It is recommended to carefully plan your production operations and try to automate as much as possible. Intune has a unified console that can simply device management and reduce complexity.  

Console Complexity 

The Intune console can be very complex and daunting for new Intune admins. There are many features in the console which admins may never use and therefore appears more complicated than it initially seems.   

The complexity of the console can be managed through careful planning, training, and support. It’s also advisable to manage the RBAC roles effectively, so the users only see what they need to see, which makes the console much less complex.  

Conflicting Assignments 

Intune can do many things, including deploying software, configuring devices, protecting data, etc.  Due to the high number of configurable settings, if you have a large environment, you will run the risk of conflicting assignments between devices and users.   

To mitigate this risk, we recommend controlling access to assignments by using well-structured and identifiable Azure AD Groups. Enabling you to quickly identify relevant settings that are being applied.


In conclusion, businesses require Microsoft Intune for centralized device management, application deployment, and secure corporate and personal device management. Without Intune, managing and tracking multiple devices across different platforms would be complex and time-consuming. However, Intune’s many features can also pose challenges for IT admins and MSPs, such as console complexity, and conflicting assignments. Mitigating these challenges requires careful planning, RBAC management, and automation.

Transitioning from Group Policy (GPOs) to Microsoft Intune: The Journey for an IT Admin 

A Staple of the Corporate Domain

Many IT administrators consider Group Policy as the foundation for any corporate IT network. When rolling out any IT standard or security policy across the user base, Group Policy has always been the go-to solution. Group Policy enables IT teams to apply consistent and standardized policies across enterprise environments. These changes thanks to GP do not require complex changes to the registry editor or reliance on individual effort. Until recently, Group Policy Management had been capable of addressing virtually any policy enforcement needs within any corporate IT environment.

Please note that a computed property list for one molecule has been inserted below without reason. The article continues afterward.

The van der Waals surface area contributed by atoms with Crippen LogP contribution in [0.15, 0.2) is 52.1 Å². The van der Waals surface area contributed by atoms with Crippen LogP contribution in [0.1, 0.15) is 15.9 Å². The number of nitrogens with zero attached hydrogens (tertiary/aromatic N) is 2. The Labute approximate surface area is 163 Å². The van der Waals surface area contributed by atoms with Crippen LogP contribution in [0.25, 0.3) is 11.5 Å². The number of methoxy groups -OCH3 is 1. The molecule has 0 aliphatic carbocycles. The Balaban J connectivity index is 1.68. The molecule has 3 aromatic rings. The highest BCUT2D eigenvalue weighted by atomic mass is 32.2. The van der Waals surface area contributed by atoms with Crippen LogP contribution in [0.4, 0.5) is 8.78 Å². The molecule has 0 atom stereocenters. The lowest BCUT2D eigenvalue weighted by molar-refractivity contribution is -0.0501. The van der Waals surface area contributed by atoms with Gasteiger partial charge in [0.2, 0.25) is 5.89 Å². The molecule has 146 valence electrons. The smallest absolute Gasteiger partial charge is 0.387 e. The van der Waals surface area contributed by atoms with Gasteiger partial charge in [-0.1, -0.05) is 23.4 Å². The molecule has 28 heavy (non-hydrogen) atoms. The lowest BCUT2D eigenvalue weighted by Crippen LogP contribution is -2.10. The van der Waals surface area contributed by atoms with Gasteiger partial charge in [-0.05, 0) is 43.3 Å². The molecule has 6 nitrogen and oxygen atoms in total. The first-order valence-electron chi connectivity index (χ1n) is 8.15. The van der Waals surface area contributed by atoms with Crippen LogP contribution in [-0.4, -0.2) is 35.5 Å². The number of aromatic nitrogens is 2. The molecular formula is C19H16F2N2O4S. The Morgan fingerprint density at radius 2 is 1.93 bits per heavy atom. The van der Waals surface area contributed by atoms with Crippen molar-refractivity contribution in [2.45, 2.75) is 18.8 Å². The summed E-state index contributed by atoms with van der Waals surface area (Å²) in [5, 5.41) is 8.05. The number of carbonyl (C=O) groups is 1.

Example screenshot of Group Policy Management 

Then remote work and the use of personal devices (BYOD) were introduced into the fray. For the first time in over a decade, GPOs could no longer keep up with an emerging trend: the increasing demands of a work-from-anywhere user base. Folks needing to access sensitive data from anywhere and on any device creates complexities that must be overcome to successfully apply company policy.  

Limited by Distance

To start with, the challenge of modern work is limited by distance. Even if a device is corporate-owned, the first question is how it can check in with the domain controller to receive the latest GP update. One option is for the device to connect back to the corporate domain via VPN. However, it is difficult to ensure that remote workers will regularly do this and that the GP update will apply to the device since this process normally only takes place at login. Attempting to follow these steps is an uphill battle from an administrator’s perspective.

Limited by Device

As an administrator, you may have cleared the hurdle of distance, but now face the challenge of BYOD. How do you control access to company data on non-company devices like personal laptops, tablets, and mobile phones? Today’s work culture emphasizes working anywhere on a device of one’s choosing, which makes managing personal devices a roadblock for Group Policy. Years ago, ActiveSync only allowed remote wiping of mobile devices, which was a primitive form of control for corporate accounts. Administrators had limited tools for remote device management, which did not balance corporate security policy with the demands of the remote user base. This limitation makes it clear that Group Policy cannot meet the needs of modern administrators.

Introducing Microsoft Intune

Intune initially debuted in 2011 as Windows Intune and was a service portal on top of the Microsoft Malware protection engine. In the few years following its debut, incremental changes were made to the solution to begin shaping the product it would become. At that time, nobody could’ve truly envisioned this modern work era in which we now find ourselves. An era that was primarily ushered in by a global pandemic that has changed our society in so many ways. Our expectations for technology have never been higher and that has dramatically increased the pressure on IT admins across the globe to keep up with demand.

Embracing Change